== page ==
With the winter solstice approaching next Friday, I thought I would come up with some activities with poems and songs to inspire our family and to usher in the start of winter. Everyone who celebrates does so differently and I wanted to create a ritual and tradition around the solar return and the shortest day of the year. It is also an opportunity to remind ourselves of the power of the natural world that surrounds us. For me, it is a peaceful respite during the holiday season to be able to think more in the dark as I reflect on how much time has passed. I think back with such awe over the last year and how much has changed but also remained the same.
We plan to watch the first sunset of the solstice and pause to remember how human we really are. For my toddler, I found an easy recipe to make at home salt dough ornaments for holiday gifting and decorating as Christmas is a few days after.
Salt Dough for Ornaments
1 Cup Salt
2 Cups Flour
3/4 Cups Water
Combine salt and flour in large bowl. Make a well in the mix and add water. Knead the mix until smooth and use cookie cutters or any shape makers to make your ornaments with the dough. Don’t forget to poke a hole
on the top of your dough ornaments to add the string or yarn. Bake for 20 minutes at 200 degrees in the oven. Paint and decorate when the dough ornaments are cool. (I am going to use rubber stamps on mine such as alphabet stampers to form words like “peace” and “love” before baking). I’m excited to get started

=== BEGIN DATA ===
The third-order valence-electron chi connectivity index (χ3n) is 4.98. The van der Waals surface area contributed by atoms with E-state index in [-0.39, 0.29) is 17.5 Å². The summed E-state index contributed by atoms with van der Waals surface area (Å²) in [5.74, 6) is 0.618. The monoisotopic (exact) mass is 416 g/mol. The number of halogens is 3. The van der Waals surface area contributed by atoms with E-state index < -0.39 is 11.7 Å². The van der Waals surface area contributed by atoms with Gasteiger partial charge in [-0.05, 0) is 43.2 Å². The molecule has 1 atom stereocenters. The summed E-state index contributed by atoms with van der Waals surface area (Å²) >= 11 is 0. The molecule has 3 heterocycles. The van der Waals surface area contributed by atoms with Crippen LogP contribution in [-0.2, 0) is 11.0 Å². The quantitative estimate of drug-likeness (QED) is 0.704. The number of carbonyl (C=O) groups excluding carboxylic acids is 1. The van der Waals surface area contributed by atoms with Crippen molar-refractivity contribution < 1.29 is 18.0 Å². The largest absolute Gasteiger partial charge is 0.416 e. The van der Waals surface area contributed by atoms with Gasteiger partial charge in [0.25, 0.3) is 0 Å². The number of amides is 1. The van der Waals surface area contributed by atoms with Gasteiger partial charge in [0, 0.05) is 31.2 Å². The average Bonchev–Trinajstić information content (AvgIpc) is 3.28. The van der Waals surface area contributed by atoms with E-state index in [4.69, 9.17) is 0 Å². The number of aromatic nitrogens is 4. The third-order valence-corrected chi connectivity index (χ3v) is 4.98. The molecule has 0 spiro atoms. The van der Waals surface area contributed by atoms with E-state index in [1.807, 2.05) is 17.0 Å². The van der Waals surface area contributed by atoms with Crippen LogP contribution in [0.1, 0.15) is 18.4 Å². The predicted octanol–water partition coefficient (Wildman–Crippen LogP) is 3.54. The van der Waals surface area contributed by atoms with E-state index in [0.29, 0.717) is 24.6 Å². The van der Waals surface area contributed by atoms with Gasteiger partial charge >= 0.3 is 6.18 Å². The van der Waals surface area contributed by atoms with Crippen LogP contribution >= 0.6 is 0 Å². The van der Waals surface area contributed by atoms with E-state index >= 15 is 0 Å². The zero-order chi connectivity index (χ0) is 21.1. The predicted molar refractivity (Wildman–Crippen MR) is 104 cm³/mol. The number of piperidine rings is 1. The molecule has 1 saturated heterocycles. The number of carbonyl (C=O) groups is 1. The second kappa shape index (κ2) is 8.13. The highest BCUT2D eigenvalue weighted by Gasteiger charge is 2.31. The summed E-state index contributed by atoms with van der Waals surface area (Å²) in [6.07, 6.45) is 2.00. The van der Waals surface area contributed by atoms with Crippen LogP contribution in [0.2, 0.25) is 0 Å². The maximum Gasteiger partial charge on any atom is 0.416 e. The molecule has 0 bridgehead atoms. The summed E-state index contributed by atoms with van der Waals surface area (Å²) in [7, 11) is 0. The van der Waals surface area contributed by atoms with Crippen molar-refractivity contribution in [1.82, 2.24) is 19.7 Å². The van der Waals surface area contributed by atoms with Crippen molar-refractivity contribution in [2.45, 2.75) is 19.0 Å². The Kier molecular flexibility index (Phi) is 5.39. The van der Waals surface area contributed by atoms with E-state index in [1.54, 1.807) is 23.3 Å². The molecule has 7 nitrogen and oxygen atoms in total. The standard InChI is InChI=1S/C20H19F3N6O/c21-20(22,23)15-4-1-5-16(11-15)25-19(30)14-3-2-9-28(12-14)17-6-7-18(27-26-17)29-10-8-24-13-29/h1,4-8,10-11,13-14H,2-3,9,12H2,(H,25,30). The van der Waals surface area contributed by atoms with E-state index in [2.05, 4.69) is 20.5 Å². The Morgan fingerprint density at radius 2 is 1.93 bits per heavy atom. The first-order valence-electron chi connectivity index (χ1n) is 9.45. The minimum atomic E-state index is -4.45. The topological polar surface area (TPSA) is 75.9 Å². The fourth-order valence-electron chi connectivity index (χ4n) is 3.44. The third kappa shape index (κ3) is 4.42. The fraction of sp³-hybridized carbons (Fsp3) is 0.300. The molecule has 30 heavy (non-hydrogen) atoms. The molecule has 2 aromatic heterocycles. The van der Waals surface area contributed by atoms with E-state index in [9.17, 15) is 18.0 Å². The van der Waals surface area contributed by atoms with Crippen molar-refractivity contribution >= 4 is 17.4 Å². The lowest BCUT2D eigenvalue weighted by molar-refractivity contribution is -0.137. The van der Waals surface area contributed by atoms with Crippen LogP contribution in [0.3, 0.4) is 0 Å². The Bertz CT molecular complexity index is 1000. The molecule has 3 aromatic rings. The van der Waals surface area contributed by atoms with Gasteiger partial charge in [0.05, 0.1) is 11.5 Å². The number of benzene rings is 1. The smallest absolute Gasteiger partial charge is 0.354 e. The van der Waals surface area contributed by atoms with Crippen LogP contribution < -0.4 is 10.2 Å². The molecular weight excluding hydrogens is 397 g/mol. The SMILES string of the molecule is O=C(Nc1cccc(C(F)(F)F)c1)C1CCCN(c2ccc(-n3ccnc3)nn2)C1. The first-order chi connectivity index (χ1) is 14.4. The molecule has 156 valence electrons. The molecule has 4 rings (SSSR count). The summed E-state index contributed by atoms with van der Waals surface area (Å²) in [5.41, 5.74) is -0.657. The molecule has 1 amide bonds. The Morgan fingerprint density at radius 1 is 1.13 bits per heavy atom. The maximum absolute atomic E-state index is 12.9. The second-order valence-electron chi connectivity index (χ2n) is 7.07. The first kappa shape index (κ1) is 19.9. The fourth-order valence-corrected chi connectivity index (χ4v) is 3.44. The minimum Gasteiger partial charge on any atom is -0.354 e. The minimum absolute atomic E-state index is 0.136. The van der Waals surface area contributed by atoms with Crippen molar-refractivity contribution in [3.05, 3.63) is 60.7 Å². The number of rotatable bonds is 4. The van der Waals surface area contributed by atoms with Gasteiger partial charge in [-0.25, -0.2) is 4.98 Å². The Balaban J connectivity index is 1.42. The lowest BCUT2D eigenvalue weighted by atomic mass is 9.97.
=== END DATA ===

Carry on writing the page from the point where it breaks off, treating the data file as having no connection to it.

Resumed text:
on these with my toddler.
Another tradition we started last year is planting new paper white bulbs in recycled glass jars so we plan to give those out to family and friends to grow in the winter.
Finally, we normally have our dinner by candlelight but for the solstice will add a few additional candles to symbolize the light entering the world and to revel in the stillness of the dark night.
What are your traditions? We'd love to hear from you, comment below!
Ahhhhhhhhhhhhchoooooo, sniffle, sniffle sniffle! Oh no, the dreaded cold and flue season is upon us! Both colds, sickness and just generally runny noses from playing outside are everywhere! And of course this means your nose gets dry and crusty from constantly wiping to keep that faucet under control! And if it is the kids, forget about trying to wipe with a tissue! Well problem solved! Cape Cod Mommies is proud to be in our 2nd quarter of being a Saline Ambassador, which means we have tons of Boogie Wipes!!!!
In honor of the season of Giving, Cape Cod Mommies is happy to announce we are giving away a Boogie Wipes prize pack to a lucky mom! Contest opens tonight at midnight and will go thru 11:59pm on Tuesday December 18, 2012.
Local Fundraiser to support: Academy of Early Learning and Animal Rescue League - Brewster Event runs: Dec 1 - Dec 29th.
BY GIVING A LITTLE YOU WILL HELP OUT A LOT! Donations will support Academy of Early Learning and Animal Rescue League - Brewster. A donation in the amount of $5.00 can be left with a completed Donation Form. A snowflake decorated by the children from AEL with your pets name will be hung up as a way to say THANK YOU! Academy of Early Learning in Hyannis was established in 1978 and is dedicated to recognizing and appreciating the individuality of each child. Animal Rescue League Cape Cod branch is equipped with a stable and paddock to accommodate large animals as well as serving as an animal housing and adoption center for small animals. Please help make a difference in our community, by contributing to give our children an advantage through an early start in education and providing the much needed care for animals that are waiting to be adopted.